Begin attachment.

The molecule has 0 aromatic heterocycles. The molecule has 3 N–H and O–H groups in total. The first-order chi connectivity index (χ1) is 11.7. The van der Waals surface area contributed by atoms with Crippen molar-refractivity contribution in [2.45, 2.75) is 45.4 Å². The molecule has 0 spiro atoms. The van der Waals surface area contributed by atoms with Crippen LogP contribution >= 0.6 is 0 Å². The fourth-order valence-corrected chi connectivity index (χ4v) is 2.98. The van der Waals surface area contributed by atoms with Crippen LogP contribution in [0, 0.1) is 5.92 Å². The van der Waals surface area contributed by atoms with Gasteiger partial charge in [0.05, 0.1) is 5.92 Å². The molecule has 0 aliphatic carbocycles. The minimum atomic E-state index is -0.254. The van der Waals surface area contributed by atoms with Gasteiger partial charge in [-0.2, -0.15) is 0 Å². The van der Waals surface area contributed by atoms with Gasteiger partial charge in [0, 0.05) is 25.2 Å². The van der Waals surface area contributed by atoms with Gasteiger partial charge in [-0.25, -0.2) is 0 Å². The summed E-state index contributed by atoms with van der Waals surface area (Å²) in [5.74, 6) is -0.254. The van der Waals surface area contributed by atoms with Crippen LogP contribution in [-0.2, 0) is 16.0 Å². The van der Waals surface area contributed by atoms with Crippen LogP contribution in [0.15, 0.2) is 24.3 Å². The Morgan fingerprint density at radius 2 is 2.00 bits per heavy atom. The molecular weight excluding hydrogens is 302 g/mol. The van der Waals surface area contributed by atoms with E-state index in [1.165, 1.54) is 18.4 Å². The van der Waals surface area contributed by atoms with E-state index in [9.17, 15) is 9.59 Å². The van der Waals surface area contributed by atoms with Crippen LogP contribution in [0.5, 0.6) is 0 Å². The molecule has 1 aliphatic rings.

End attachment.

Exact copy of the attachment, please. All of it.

The molecule has 0 aromatic heterocycles. The molecule has 3 N–H and O–H groups in total. The first-order chi connectivity index (χ1) is 11.7. The van der Waals surface area contributed by atoms with Crippen molar-refractivity contribution in [2.45, 2.75) is 45.4 Å². The molecule has 0 spiro atoms. The van der Waals surface area contributed by atoms with Crippen LogP contribution >= 0.6 is 0 Å². The fourth-order valence-corrected chi connectivity index (χ4v) is 2.98. The van der Waals surface area contributed by atoms with Crippen LogP contribution in [0, 0.1) is 5.92 Å². The van der Waals surface area contributed by atoms with Gasteiger partial charge in [0.05, 0.1) is 5.92 Å². The molecule has 0 aliphatic carbocycles. The minimum atomic E-state index is -0.254. The van der Waals surface area contributed by atoms with Gasteiger partial charge in [-0.2, -0.15) is 0 Å². The van der Waals surface area contributed by atoms with Gasteiger partial charge in [0, 0.05) is 25.2 Å². The van der Waals surface area contributed by atoms with Gasteiger partial charge in [-0.25, -0.2) is 0 Å². The summed E-state index contributed by atoms with van der Waals surface area (Å²) in [5.74, 6) is -0.254. The van der Waals surface area contributed by atoms with Crippen LogP contribution in [-0.2, 0) is 16.0 Å². The van der Waals surface area contributed by atoms with Crippen LogP contribution in [0.15, 0.2) is 24.3 Å². The Morgan fingerprint density at radius 2 is 2.00 bits per heavy atom. The molecular weight excluding hydrogens is 302 g/mol. The van der Waals surface area contributed by atoms with E-state index in [1.165, 1.54) is 18.4 Å². The van der Waals surface area contributed by atoms with E-state index in [9.17, 15) is 9.59 Å². The van der Waals surface area contributed by atoms with Crippen LogP contribution in [0.5, 0.6) is 0 Å². The molecule has 1 aliphatic rings.